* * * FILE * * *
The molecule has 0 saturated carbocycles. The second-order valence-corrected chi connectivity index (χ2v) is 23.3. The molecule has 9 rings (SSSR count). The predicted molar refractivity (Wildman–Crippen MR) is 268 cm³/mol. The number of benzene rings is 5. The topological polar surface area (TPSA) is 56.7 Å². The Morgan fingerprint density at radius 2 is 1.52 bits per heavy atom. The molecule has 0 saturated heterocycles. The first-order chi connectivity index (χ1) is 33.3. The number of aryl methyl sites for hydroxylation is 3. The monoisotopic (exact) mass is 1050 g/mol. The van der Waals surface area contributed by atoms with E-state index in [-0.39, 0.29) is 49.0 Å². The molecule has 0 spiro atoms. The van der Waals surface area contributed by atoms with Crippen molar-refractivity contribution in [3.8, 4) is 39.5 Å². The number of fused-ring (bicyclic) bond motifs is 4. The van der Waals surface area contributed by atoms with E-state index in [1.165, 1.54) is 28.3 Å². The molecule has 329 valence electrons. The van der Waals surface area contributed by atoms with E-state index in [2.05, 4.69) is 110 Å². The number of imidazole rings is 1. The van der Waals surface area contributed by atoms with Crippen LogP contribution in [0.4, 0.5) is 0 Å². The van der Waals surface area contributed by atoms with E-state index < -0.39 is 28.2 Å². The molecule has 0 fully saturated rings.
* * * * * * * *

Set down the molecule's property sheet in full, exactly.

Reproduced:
The molecule has 0 saturated carbocycles. The second-order valence-corrected chi connectivity index (χ2v) is 23.3. The molecule has 9 rings (SSSR count). The predicted molar refractivity (Wildman–Crippen MR) is 268 cm³/mol. The number of benzene rings is 5. The topological polar surface area (TPSA) is 56.7 Å². The Morgan fingerprint density at radius 2 is 1.52 bits per heavy atom. The molecule has 0 saturated heterocycles. The first-order chi connectivity index (χ1) is 33.3. The number of aryl methyl sites for hydroxylation is 3. The monoisotopic (exact) mass is 1050 g/mol. The van der Waals surface area contributed by atoms with E-state index in [-0.39, 0.29) is 49.0 Å². The molecule has 0 spiro atoms. The van der Waals surface area contributed by atoms with Crippen molar-refractivity contribution in [3.8, 4) is 39.5 Å². The number of fused-ring (bicyclic) bond motifs is 4. The van der Waals surface area contributed by atoms with E-state index in [1.165, 1.54) is 28.3 Å². The molecule has 329 valence electrons. The van der Waals surface area contributed by atoms with E-state index in [2.05, 4.69) is 110 Å². The number of imidazole rings is 1. The van der Waals surface area contributed by atoms with Crippen LogP contribution in [0.4, 0.5) is 0 Å². The van der Waals surface area contributed by atoms with E-state index < -0.39 is 28.2 Å². The molecule has 0 fully saturated rings.